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Today's quote:

Tuesday, November 10, 2020

And it still works today!

Look out for the old man with glasses and cap who, when the people were standing up for the chorus, has a look of resignation on his face which seems to say, "Here we go again!"
(Lucky for you, the Treaty of Versailles stipulated that they could only sing it in English.)


In the movie 'Cabaret' two men, Brian and Max, find themselves on the patio of a beer garden. Suddenly a young tenor voice, clear and sweet, begins to sing a folk song extolling Germany's natural beauty. The crowd quietens down to listen.

The camera cuts to the youth's blond Aryan head, then slowly pans down to reveal a swastika on his left arm and his full Nazi uniform. He sings, "Your children have waited to see / The morning will come when the world is mine / Tomorrow belongs to me."

Most films that portray how the Nazis came to power focus on Adolf Hitler. 'Cabaret' is one of a handful of movies that show how ordinary people experienced the Nazi takeover in Germany.

The 'Tomorrow Belongs To Me' scene is deliberately provocative. It reveals to us the uncomfortable truth of how easily propaganda can be accepted. More people are galvanised by the song, until pretty much everyone in that beer garden is standing up singing along. Now it’s too late. They’ve been swept up by Nazi propaganda. It is difficult to imagine how the direction of this scene could be better. It reveals, mostly through its editing, the way in which propaganda operates.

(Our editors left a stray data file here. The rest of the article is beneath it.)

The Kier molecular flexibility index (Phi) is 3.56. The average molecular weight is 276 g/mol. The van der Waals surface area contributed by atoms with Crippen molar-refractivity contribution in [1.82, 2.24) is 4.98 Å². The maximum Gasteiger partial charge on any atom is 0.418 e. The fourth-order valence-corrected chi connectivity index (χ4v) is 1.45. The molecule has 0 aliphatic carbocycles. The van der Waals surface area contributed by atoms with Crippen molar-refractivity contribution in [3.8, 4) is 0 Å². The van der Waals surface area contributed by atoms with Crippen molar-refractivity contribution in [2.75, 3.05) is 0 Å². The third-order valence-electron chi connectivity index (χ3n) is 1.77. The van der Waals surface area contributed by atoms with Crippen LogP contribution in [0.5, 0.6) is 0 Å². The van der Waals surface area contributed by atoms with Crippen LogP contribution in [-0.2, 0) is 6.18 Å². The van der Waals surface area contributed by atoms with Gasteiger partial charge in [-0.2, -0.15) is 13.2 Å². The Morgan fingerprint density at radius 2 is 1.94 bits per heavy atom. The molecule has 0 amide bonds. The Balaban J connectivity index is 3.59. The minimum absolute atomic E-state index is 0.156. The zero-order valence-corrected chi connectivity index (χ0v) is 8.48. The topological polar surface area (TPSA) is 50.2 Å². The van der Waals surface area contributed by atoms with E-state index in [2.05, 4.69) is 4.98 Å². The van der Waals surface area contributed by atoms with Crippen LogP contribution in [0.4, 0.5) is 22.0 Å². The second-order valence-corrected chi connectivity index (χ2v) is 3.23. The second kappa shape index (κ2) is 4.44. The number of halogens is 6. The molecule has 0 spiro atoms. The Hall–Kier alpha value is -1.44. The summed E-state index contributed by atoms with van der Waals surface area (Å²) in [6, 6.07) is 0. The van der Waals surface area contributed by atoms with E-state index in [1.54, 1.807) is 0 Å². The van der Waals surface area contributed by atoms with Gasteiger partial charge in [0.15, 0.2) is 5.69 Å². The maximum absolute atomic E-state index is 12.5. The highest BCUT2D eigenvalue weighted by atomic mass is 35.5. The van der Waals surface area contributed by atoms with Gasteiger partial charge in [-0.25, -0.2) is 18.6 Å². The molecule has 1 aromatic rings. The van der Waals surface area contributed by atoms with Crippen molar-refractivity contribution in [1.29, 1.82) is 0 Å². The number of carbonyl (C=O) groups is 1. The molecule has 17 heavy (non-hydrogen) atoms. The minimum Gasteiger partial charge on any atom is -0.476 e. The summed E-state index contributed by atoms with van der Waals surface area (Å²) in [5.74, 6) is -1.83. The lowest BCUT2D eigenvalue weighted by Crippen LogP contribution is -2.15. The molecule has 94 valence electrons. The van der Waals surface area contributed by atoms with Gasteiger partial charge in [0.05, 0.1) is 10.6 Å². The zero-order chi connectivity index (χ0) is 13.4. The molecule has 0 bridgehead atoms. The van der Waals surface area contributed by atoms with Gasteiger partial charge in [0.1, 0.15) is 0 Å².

At the end of this clip, Brian asks Max, "Do you still think that you can control them?" As if to make a comment, the film then cuts back to the emcee. He looks up, faces the viewer, smiles that leering smile, and nods. The nod isn’t meant to answer Brian's question, but rather to acknowledge what the audience is thinking. Yes, the emcee seems to say, this is just how it came about. And it still works today!

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